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Subsections

# 2 The signal processing based method DETSP

Various automatic detection methods such as binarization and thinning, Sobel filters and logical feature filters give incomplete results so far (Smareglia et al. 1994). Our approach is based on signal processing methods (Bratsolis 1997).

## 2.1 The detection algorithm Figure 1: a) Initial image ;b) A peak picking to separate the stellar spectrum rows from spurious peaks; c) Final results of position determination; d) The row 306 as a one-dimensional signal; e) The row 306 after a median and an average filter; f) Derivative results of filtered row 306

In the case of images obtained from objective prism plates, the objects to analyze (the stellar spectra), although possessing a great variety of internal structural characteristics, show some evident common features. For the detection of a spectrum, the most important feature is its beginning that is characterized by the presence of intense gradients. So, the main problem of the detection is reduced to the determination of the beginning of the spectrum.

Let us consider an objective prism image (Fig. 1a). It contains spectra of bright and faint stars, single or overlapped, and a random noise. This is a part of the digitized spectral plate, a subimage of pixels. Let I(x,y) denote the value of the pixel (x,y) where the x-axis is down the dispersion. The subimage itself can be considered as a set of M discrete one-dimensional signals Iy(x)=I(x,y), where M is the number of rows and every signal is an independent row y. The energy Ey of a particular one-dimensional signal is defined by Eq. (1). (1)
The row with the minimum energy min(Ey) is considered as representing a background. Now we can use the definition of the variation of energy for every row in decibels SNRy, see Eq. (2). Analyzing this variation with an appropriate peak-picking algorithm, we can identify energy peaks corresponding to stellar spectrum rows and separate them from spurious peaks (crossed peaks in Fig. 1b). (2)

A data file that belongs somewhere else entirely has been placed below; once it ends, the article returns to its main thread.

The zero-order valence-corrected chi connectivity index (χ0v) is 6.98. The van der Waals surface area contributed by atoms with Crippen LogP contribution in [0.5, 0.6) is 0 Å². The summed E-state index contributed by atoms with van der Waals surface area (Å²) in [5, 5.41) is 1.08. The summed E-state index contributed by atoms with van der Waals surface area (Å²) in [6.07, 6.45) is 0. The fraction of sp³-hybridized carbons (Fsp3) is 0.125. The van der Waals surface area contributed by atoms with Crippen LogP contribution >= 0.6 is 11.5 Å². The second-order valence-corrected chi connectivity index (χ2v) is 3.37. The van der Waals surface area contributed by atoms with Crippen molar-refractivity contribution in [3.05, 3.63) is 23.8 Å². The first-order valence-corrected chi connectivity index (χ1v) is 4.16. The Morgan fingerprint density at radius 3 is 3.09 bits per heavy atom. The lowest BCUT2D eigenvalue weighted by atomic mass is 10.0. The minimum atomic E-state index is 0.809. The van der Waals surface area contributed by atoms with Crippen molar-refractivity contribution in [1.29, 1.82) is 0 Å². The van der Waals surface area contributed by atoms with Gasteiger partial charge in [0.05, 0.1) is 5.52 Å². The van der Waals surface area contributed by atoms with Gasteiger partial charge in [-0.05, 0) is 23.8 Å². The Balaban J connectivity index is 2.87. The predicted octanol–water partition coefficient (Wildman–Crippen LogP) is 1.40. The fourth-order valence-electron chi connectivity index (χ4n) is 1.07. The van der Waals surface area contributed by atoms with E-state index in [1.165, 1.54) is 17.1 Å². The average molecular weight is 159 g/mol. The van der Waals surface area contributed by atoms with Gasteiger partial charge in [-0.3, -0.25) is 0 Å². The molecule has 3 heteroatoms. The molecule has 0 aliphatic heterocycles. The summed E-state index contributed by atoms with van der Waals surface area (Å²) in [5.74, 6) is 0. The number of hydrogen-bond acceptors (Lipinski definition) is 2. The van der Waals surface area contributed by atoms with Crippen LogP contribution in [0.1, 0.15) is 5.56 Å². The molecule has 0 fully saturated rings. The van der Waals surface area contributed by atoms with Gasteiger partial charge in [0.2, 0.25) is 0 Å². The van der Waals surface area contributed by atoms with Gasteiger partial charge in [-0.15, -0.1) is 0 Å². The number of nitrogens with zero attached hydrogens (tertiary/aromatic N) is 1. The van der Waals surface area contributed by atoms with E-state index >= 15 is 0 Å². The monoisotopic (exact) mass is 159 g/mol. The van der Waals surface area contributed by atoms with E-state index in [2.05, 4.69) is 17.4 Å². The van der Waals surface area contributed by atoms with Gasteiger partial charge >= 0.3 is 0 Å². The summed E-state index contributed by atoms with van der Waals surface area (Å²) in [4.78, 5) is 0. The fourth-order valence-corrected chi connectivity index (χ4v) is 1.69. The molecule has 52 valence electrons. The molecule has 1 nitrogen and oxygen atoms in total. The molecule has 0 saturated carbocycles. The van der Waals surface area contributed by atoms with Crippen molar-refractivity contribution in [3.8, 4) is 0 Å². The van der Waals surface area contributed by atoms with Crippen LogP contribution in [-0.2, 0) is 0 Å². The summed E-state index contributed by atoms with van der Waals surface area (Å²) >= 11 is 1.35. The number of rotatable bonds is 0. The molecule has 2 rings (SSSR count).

The detection of such peaks (rows) is the first step of the algorithm. The second is to fix in each such row the beginning of the spectrum image. Let us consider now the one-dimensional signal of row 306 (Fig. 1d). The grand "gap" on the right could be a defect (here) or a real absorption line. The aim of position determination is to detect the region before the great change from background on the left (Fig. 1d).

We find it by taking the derivatives and choosing the maximal. In advance, we apply to the signal an appropriate composition of median and average filters resulting in an optimally-smoothed spectrum scan (Fig. 1e) with its derivative shown in Fig. 1f. The latter is used to determine the very beginning of the spectrum. We overcome the problem of absorption lines by considering the maximal derivative in every case at a point which is leftward from the maximum value of the row. The final results of spectra detection on this subimage are illustrated in Fig. 1c.

## 2.2 The image sampling

It can easily be seen that the sizes of the subimage, especially down the wavelength direction, is of crucial importance for the algorithm just described. To avoid missing two spectra on the same row, the subimage should be shorter than the spectrum length. Fixing the subimage length, we have to put some restriction on its width, to take into account the local signal-to-noise ratio that gives the best detection limits for the peak-picking process. Both these imply that an image frame should be handled in pieces, subframes.

Taking a subframe from an image, there are often spectra that begin near the subframe's left or right end or are crossed by the bottom or top side. Such spectra probably could not be detected. To avoid this, a partial overlapping of the subframes should be applied in both axes. Having in mind the spectral image parameters, it is optimal to set the subframe sizes to a value about the half of the spectral length, whereas the overlapping size to about twice of the spectral width.  Up: Automatic detection of objective

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